South Korean institutions are among the largest investors in real estate debt as they find the asset class less risky compared to equity.
South Koreans have been investing in mezzanine debt or preferred equity, and they are more exposed to the U.S. markets, says National Director for JLL’s Global Capital Markets Miyeon Lee.
According to Preqin, which compiles data for alternatives assets, South Korea-based investors make up the largest proportion (30 percent) of real estate debt investors in Asia-Pacific, followed by Australia (23 percent) and China (16 percent).
“With the International Accounting Standards Board looking to implement the new International Financial Reporting Standard (IFRS) 17 in 2021, insurance companies, such as those based in South Korea, are pressed to increase their reserves while maintaining the risk-based capital requirement,” it says. “Real estate debt investment offers institutional investors further diversification, stable income and potentially higher returns as interest rates remain generally low in the region.”
Among the latest transactions by South Korean investors was the $475 million refinancing of 285 Madison Avenue owned by RFR Holdings. RFR and Korean real estate fund manager KTB Asset Management agreed a five-year, fixed-rate loan on the property, which is located between East 40th and East 41st Streets in New York.
In structuring the deal, KTB was joined by Natixis, which co-originated $270 million of the loan’s senior tranche.
KTB was also the lender for a $68.5 million mezzanine loan to Blackstone for the purchase of 850 Third Avenue earlier this year.
The largest transaction by South Korean lenders in the past year was IGIS Asset Management’s $220 million debt for CalPERS’ acquisition of 787 7th Avenue.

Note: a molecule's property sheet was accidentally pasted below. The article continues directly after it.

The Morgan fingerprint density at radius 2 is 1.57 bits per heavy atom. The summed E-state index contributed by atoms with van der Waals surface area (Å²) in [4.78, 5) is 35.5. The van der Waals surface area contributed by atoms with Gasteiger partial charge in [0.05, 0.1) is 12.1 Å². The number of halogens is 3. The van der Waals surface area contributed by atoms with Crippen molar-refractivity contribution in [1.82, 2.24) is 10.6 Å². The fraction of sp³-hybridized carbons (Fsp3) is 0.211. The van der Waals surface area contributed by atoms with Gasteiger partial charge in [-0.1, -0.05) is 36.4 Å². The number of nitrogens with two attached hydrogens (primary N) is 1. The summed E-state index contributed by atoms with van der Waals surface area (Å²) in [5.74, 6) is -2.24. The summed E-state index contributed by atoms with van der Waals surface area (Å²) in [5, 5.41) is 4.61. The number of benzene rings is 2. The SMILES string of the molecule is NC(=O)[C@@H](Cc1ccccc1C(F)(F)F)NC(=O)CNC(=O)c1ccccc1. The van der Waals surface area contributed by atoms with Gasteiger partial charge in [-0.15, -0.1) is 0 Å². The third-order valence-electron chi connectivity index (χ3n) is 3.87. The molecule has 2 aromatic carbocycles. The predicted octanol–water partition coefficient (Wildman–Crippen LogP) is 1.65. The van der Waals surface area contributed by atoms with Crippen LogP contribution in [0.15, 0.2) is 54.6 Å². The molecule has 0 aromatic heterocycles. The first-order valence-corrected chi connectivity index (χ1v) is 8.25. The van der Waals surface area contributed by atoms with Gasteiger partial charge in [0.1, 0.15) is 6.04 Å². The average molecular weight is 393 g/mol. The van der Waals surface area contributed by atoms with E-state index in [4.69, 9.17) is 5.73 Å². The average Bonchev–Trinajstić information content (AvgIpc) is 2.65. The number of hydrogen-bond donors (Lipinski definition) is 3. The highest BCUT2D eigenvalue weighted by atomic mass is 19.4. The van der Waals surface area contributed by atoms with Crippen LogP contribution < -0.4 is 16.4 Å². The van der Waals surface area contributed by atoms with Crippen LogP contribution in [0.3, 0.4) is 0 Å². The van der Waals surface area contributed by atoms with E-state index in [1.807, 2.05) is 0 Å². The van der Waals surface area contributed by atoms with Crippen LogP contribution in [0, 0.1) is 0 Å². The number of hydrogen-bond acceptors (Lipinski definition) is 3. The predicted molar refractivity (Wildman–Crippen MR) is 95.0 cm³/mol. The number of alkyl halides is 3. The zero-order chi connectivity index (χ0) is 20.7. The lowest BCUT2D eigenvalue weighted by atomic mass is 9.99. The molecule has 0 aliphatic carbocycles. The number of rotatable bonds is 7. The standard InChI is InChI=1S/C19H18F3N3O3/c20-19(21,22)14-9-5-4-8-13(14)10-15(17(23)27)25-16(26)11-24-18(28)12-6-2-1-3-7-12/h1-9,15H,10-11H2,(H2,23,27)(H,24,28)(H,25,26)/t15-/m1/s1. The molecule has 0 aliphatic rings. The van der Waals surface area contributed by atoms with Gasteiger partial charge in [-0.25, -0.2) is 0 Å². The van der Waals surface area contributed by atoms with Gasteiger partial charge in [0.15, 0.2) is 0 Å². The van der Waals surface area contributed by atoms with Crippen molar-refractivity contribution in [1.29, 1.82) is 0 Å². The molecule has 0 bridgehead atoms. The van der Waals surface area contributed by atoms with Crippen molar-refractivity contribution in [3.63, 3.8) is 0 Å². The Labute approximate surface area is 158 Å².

Globally, real estate debt fundraising has grown significantly in recent years. The number of funds in the market has increased by 25 percent, and the aggregate target capital by 41 percent in the year to July 2016, according to Preqin. Fund managers globally have raised $58 billion for the strategy between 2013 and 2015, significantly higher than the average annual level of $8 billion raised between 2006 and 2012, based on Preqin’s data.
Of private real estate debt funds on the road, mezzanine is the most prevalent strategy of investment, it says. The popularity of the strategy was due to its potential to deliver strong returns and reliable income in a low-return environment, while for fund managers launching debt funds offers a route to expand their businesses and to deliver more investment strategies for their clients.
According to Preqin, private real estate debt strategies have largely outperformed value added and opportunistic strategies. Since the second quarter of 2010, the PrEQIn Real Estate Debt Index recorded 18 consecutive quarters of growth to reach an Index value of 119, compared to 89 and 81 for value added and opportunistic strategies respectively, it says.
Amid the popularity of London as a real estate investment destination for Asian investors, Tim Graham, a director with JLL UK Capital Markets, observed that institutional investors, who have struggled to place their funds in a particular market because of keen competition, have widened their criteria to gain exposure to real estate. “Many are increasingly looking at getting exposure through the debt market, and there is an increasingly wider pool of lenders which is giving borrowers a pretty active debt market.”
Lee added that South Korean investors have traditionally been interested in office real estate properties, however, since 2016, they have expanded into the retail and logistics sectors, as well as other alternative sectors including multifamily, healthcare and student housing.
A poll at an ANREV conference in February showed that 88 percent of South Korean investors are planning to invest in real estate debt next year and 60 percent of investors are interested in mezzanine loans.
Investors located in Asia-Pacific are projected to continue favouring real estate debt when increasing their exposure to the asset class. Preqin’s Real Estate Online reveals that nearly half (46 percent) of Asia-Pacific-based institutions that are actively looking to invest in the asset class will be targeting debt strategies, compared to 22 percent in North America and 24 percent in Europe.
With data pointing to growing investor demand for real estate debt, the strategy is starting to play a significant part in Asian investors’ portfolios, it says.
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